#1: Get Past Unscientific “Mud-Slinging” on ROI and Focus on Total Return-on-Value
Our current workplace wellness moment is dominated by negative media and unscientific “studies” that baldly conclude that “workplace wellness doesn’t work”—along with the “selling” of programs to companies as a pure profit-driver. But the roundtable concluded that, in the future, companies will shift from a narrow focus on ROI to a recognition of wider “return on value”: not just lower healthcare costs, but important gains in retention and productivity.
After all, 93 percent of workplace wellness return in the first year is in productivity gains, not reduced costs.
Responsible research will continue to show that well-designed, evidence-based, “baked into the company culture” wellness initiatives do work—while those that miss these elements, don’t.
Dr. Kenneth R. Pelletier, clinical professor of medicine, University of California School of Medicine, San Francisco, and the University of Arizona School of Medicine, noted that too many workplace wellness studies are deeply unscientific: They don’t properly measure clinical and cost outcomes, and they don’t evaluate diverse program components’ individual effectiveness and cost.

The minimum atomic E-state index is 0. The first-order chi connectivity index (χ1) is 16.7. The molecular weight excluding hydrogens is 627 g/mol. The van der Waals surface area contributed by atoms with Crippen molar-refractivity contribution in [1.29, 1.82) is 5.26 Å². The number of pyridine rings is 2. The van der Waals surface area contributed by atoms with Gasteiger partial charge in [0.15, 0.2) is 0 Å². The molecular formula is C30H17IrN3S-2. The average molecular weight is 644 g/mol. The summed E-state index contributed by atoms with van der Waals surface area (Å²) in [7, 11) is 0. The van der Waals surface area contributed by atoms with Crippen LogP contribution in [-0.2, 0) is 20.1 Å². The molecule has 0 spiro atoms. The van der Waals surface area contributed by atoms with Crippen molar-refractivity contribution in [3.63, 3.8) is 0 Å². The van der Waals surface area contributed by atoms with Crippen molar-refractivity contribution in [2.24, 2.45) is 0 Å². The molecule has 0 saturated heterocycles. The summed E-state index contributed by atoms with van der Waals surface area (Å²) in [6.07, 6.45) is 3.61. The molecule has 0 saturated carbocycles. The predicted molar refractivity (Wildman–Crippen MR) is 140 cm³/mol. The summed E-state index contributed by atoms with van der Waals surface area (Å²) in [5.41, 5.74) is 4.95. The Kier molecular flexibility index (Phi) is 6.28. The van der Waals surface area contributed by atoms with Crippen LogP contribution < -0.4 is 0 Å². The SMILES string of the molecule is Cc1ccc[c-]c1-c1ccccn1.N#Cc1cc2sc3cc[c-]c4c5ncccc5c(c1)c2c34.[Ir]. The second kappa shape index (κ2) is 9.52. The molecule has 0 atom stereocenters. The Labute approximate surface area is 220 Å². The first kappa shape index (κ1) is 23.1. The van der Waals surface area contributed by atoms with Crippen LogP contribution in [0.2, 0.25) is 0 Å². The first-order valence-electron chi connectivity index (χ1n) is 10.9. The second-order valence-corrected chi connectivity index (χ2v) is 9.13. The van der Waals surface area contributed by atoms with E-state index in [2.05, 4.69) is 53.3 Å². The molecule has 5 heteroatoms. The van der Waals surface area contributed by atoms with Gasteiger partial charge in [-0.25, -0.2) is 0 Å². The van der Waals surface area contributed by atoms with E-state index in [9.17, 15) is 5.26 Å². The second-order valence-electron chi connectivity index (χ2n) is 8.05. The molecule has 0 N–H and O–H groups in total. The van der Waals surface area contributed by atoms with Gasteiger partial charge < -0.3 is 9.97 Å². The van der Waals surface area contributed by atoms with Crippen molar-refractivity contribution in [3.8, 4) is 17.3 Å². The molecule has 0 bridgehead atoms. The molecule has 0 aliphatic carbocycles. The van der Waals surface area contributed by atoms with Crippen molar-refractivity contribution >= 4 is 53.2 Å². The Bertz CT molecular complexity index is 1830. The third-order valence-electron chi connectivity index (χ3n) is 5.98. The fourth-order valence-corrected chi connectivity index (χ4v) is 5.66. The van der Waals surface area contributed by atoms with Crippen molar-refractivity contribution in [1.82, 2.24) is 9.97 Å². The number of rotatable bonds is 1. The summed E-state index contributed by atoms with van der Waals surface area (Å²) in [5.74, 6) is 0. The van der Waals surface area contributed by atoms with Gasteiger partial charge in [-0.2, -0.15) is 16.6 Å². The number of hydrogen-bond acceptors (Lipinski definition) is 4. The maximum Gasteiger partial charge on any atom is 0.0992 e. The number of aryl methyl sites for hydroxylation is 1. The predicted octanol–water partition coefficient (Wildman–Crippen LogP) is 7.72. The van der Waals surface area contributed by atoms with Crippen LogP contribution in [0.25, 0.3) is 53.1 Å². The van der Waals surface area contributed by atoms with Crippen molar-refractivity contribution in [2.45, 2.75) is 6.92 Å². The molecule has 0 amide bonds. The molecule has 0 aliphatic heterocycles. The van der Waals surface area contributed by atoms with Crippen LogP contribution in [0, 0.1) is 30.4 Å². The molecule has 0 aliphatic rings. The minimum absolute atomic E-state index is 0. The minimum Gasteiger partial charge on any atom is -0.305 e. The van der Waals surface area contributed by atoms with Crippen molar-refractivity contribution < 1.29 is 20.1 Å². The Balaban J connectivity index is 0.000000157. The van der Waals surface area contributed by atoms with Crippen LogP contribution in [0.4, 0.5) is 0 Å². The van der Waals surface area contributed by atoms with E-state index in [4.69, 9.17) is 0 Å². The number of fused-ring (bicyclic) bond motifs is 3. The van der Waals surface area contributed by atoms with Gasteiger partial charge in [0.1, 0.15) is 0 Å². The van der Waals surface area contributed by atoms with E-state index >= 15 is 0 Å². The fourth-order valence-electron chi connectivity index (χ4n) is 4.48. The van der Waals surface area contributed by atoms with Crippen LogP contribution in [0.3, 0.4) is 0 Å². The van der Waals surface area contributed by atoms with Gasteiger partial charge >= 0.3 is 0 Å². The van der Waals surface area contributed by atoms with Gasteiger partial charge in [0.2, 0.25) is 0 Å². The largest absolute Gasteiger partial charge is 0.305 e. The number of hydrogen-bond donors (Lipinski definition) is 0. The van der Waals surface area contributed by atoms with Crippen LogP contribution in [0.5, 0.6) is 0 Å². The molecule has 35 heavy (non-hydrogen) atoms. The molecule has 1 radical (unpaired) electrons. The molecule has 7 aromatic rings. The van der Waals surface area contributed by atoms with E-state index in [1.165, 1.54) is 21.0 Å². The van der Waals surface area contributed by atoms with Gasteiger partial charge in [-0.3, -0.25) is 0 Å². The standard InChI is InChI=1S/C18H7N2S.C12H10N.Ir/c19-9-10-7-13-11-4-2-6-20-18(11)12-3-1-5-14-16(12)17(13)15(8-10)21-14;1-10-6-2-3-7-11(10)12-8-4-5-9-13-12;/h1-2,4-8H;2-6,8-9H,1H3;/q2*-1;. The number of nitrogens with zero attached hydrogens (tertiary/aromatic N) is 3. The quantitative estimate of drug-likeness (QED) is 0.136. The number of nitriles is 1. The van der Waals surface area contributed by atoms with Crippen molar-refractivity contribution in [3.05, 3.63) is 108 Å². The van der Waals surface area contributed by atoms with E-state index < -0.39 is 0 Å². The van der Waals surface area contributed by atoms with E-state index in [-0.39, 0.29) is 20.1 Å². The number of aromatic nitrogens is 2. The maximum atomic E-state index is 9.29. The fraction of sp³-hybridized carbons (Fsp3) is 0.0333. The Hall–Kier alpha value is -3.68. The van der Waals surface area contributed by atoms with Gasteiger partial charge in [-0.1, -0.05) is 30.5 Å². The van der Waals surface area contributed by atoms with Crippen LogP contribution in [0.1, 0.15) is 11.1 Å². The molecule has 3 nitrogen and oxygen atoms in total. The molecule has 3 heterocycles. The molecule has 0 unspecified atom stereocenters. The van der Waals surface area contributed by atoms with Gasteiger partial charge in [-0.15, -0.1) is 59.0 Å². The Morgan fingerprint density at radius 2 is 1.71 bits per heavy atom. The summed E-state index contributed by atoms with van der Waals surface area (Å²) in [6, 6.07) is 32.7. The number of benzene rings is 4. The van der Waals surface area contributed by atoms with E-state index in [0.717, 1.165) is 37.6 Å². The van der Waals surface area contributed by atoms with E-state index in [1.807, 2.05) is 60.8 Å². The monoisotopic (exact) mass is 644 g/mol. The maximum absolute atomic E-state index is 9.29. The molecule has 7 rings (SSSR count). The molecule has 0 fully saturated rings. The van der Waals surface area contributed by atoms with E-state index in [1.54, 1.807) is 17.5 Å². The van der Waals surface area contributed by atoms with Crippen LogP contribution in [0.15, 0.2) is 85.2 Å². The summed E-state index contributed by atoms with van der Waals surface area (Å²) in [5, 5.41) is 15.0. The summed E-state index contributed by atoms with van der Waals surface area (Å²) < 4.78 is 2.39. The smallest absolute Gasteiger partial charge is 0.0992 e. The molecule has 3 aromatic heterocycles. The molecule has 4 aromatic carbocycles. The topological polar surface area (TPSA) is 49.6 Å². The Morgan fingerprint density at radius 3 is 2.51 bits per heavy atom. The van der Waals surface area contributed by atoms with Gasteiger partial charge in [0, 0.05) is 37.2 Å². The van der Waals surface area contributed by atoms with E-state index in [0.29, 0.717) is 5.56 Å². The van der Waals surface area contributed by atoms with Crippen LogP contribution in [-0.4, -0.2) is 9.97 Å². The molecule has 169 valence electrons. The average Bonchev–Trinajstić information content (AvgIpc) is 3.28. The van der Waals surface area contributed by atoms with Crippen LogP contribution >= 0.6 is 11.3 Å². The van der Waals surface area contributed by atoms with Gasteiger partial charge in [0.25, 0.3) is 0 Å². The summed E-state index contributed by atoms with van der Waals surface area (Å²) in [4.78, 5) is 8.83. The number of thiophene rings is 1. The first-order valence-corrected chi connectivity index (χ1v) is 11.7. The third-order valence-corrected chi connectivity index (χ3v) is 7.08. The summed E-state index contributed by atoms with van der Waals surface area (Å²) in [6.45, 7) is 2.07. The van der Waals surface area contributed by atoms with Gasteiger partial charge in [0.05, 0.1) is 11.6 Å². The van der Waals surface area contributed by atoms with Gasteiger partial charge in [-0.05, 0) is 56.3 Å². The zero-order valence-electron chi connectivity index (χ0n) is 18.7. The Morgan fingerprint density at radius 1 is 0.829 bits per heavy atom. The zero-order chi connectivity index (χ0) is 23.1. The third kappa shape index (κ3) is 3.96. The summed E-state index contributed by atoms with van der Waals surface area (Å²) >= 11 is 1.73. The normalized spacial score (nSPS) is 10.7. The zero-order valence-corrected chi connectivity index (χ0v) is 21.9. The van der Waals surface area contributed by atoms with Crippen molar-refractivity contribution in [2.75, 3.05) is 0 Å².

Dr. Pelletier argued: “Critics are misusing this ‘ROI science’ to castigate critical, fledgling workplace health efforts. These critics are also imposing a ‘standard of evidence’ that doesn’t exist for any other workplace investment—like a software upgrade.
“Successful companies (yes, Google is one shining example) have moved well beyond ROI to embrace total value on investment and workplaces where a culture of health is the norm.”
 *See “Do Workplace Health Promotion (Wellness) Programs Work?” – Journal of Occupational & Environmental Medicine, September 2014, for an excellent overview of the faulty science behind many “ROI” studies, and how businesses could better measure workplace wellness’ value.